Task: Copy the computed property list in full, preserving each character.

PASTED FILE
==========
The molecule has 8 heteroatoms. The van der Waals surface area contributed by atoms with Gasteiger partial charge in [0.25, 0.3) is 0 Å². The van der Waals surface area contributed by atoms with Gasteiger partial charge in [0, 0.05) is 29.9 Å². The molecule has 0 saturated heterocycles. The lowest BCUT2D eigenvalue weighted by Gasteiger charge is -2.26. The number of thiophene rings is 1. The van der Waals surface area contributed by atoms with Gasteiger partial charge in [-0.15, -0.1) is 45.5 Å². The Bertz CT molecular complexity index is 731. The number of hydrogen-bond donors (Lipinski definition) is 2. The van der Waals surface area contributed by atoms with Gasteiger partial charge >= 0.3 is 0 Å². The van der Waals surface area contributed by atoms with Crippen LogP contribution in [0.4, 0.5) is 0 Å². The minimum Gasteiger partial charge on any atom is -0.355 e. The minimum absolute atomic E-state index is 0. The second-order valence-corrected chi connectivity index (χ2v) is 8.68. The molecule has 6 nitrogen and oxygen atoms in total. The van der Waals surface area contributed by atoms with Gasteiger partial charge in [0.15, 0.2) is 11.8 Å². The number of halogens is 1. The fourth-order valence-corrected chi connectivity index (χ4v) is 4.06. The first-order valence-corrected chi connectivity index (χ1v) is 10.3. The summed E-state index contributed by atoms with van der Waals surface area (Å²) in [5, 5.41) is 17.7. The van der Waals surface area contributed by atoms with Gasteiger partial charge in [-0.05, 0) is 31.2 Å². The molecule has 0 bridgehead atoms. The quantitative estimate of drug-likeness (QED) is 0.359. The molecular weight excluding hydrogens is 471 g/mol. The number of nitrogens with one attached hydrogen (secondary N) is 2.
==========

The molecule has 8 heteroatoms. The van der Waals surface area contributed by atoms with Gasteiger partial charge in [0.25, 0.3) is 0 Å². The van der Waals surface area contributed by atoms with Gasteiger partial charge in [0, 0.05) is 29.9 Å². The molecule has 0 saturated heterocycles. The lowest BCUT2D eigenvalue weighted by Gasteiger charge is -2.26. The number of thiophene rings is 1. The van der Waals surface area contributed by atoms with Gasteiger partial charge in [-0.15, -0.1) is 45.5 Å². The Bertz CT molecular complexity index is 731. The number of hydrogen-bond donors (Lipinski definition) is 2. The van der Waals surface area contributed by atoms with Gasteiger partial charge >= 0.3 is 0 Å². The van der Waals surface area contributed by atoms with Crippen LogP contribution in [0.4, 0.5) is 0 Å². The minimum Gasteiger partial charge on any atom is -0.355 e. The minimum absolute atomic E-state index is 0. The second-order valence-corrected chi connectivity index (χ2v) is 8.68. The molecule has 6 nitrogen and oxygen atoms in total. The van der Waals surface area contributed by atoms with Gasteiger partial charge in [0.15, 0.2) is 11.8 Å². The number of halogens is 1. The fourth-order valence-corrected chi connectivity index (χ4v) is 4.06. The first-order valence-corrected chi connectivity index (χ1v) is 10.3. The summed E-state index contributed by atoms with van der Waals surface area (Å²) in [5, 5.41) is 17.7. The van der Waals surface area contributed by atoms with Gasteiger partial charge in [-0.05, 0) is 31.2 Å². The molecule has 0 bridgehead atoms. The quantitative estimate of drug-likeness (QED) is 0.359. The molecular weight excluding hydrogens is 471 g/mol. The number of nitrogens with one attached hydrogen (secondary N) is 2.